A low-cost upgrade allows ground-based telescopes to achieve unprecedented precision in light intensity measurement. The telescope attachment comprises state-of-the-art micro-optic devices that spread light across an image and minimizes distortions from Earth’s atmosphere. The quality reportedly rivals that of photometric observations from space.

Left: Light from a laser pointer is shaped into a wide and stable output using a beam-shaping diffuser. Right: The diffuser installed at the 3.5m telescope at Apache Point Observatory. Credit: Penn State University.

When a planet crosses in front of its star as viewed by an observer, the event is called a transit. Transits by terrestrial planets produce a small change in a star's brightness of about 1/10,000 (100 parts per million, ppm), lasting for 2 to 16 hours. Credits: NASA Ames

When a planet crosses in front of its star as viewed by an observer, the event is called a transit. Transits by terrestrial planets produce a small change in a star’s brightness of about 1/10,000 (100 parts per million, ppm), lasting for 2 to 16 hours. Credits: NASA Ames

The over 2,300 exoplanets confirmed by NASA so far have mostly been identified by the new defunct Kepler space telescope. Kepler was designed to look for planets in one small patch of sky, that contains about 4.5 million stars, by measuring the dimness produced by an alien planet transit in front of a star. Doing the same from Earth has proven challenging, which is why scientists had to deploy the telescope in outer space, where the planet’s atmosphere doesn’t interfere with the light beamed by alien stars. But this also makes it extremely expensive for alien hunters to do their job properly.

Beam-shaping diffusers could thus be a lifesaver since they enable existing ground-based telescopes to radically improve their light sensing precision. These devices are essentially small pieces of glass which cost very little and are easily adaptable to existing hardware. The innovation lies in the complex engineering that went into designing the diffusers.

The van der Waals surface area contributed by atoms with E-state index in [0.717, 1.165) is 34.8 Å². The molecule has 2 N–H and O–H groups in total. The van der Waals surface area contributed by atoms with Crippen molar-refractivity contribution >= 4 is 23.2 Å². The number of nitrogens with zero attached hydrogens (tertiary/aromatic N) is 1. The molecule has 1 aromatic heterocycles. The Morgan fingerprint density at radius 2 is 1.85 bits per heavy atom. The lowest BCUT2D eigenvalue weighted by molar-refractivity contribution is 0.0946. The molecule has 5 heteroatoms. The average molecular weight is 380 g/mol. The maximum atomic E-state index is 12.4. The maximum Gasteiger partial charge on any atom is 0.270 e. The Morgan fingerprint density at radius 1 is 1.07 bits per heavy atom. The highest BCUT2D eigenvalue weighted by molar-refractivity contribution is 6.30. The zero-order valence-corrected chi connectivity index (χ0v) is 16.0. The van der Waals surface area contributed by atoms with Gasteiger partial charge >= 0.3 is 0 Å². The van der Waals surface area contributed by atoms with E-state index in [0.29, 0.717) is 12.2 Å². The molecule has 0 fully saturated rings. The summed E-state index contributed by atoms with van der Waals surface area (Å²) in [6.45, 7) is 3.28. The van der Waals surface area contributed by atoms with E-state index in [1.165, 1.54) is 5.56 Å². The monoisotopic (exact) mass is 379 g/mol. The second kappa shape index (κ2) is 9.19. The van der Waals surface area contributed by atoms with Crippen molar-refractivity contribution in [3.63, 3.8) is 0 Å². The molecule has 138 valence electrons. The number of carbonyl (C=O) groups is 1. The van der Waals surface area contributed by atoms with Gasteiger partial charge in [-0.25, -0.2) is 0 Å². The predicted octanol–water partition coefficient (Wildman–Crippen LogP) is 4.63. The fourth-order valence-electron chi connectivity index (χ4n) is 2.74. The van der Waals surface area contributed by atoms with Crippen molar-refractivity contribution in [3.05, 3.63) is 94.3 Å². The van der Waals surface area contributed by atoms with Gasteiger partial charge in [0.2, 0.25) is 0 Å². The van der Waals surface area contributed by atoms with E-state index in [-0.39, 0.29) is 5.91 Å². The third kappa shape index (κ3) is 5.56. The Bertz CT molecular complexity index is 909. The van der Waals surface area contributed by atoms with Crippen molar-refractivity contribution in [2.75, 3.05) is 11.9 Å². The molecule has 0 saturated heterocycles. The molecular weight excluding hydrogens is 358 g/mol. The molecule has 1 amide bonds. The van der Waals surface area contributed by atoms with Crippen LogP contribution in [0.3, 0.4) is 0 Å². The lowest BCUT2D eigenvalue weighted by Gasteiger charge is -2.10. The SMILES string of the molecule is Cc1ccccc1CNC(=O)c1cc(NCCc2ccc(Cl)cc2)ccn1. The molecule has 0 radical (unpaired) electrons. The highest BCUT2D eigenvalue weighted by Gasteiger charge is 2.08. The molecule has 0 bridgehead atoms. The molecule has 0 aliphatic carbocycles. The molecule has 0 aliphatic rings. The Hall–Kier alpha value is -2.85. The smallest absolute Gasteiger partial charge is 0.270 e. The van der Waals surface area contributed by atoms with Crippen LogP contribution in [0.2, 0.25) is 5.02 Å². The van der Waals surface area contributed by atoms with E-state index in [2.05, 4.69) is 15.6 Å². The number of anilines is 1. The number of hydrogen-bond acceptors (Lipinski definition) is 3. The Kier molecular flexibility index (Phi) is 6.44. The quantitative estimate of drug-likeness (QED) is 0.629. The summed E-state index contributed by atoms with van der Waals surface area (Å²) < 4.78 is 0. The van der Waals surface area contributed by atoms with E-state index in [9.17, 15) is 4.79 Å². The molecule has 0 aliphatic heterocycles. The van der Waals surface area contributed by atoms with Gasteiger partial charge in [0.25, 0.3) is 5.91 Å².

“This inexpensive technology delivers high photometric precision in observations of exoplanets as they transit — cross in front of — the bright stars that they orbit,” said Gudmundur Stefansson, graduate student at Penn State, NASA Earth and Space Science Fellow, and lead author of the paper. “This technology is especially relevant considering the impending launch of NASA’s Transiting Exoplanet Survey Satellite (TESS) early in 2018. It is up to ground-based facilities to rapidly and reliably follow-up on candidate planets that are identified by TESS.”

The diffusers are manufactured in a nanofabrication process, through which a specifically designed surface geometry is etched on the glass. This pattern consists of “precise micro-scale structures, engineered to mold the varying light input from stars into a predefined broad and stable output shape spread over many pixels on the telescope camera,” according to Suvrath Mahadevan, associate professor of astronomy and astrophysics at Penn State.

The diffuser tech was put to the test in three American telescopes: the Hale telescope at Palomar Observatory in California, the 0.6m telescope at Davey Lab Observatory at Penn State, and the ARC 3.5m Telescope at Apache Point Observatory in New Mexico. The upgrade was obvious as in all cases the images produced with the new attachment were significantly more stable than before. What astronomers refer to when they say stability is that images should maintain a constant size, shape, and intensity. So, by shaping the output of light, the diffuser negates the noise created by the atmosphere.

“This technology works over a wide range of wavelengths, from the optical — visible by humans — to the near infrared,” said Jason Wright, associate professor of astronomy and astrophysics at Penn State and an author of the paper. “As such, diffusers can be used for a wide range of exoplanet science. We can use them to precisely measure the times exoplanetary worlds transit their stars, which will help us measure their masses and compositions, and even find new planets in their systems; and we can use them to study the temperature structures of giant planets’ atmospheres.”

Next, the goal is to establish collaborations around the world to bring this technology to all telescopes that would need it.

Scientific reference: Gudmundur Stefansson, Suvrath Mahadevan, Leslie Hebb, John Wisniewski, Joseph Huehnerhoff, Brett Morris, Sam Halverson, Ming Zhao, Jason Wright, Joseph O’rourke, Heather Knutson, Suzanne Hawley, Shubham Kanodia, Yiting Li, Lea M. Z. Hagen, Leo J. Liu, Thomas Beatty, Chad Bender, Paul Robertson, Jack Dembicky, Candace Gray, William Ketzeback, Russet McMillan, Theodore Rudyk. Toward Space-like Photometric Precision from the Ground with Beam-shaping DiffusersThe Astrophysical Journal, 2017; 848 (1): 9 DOI: 10.3847/1538-4357/aa88aa

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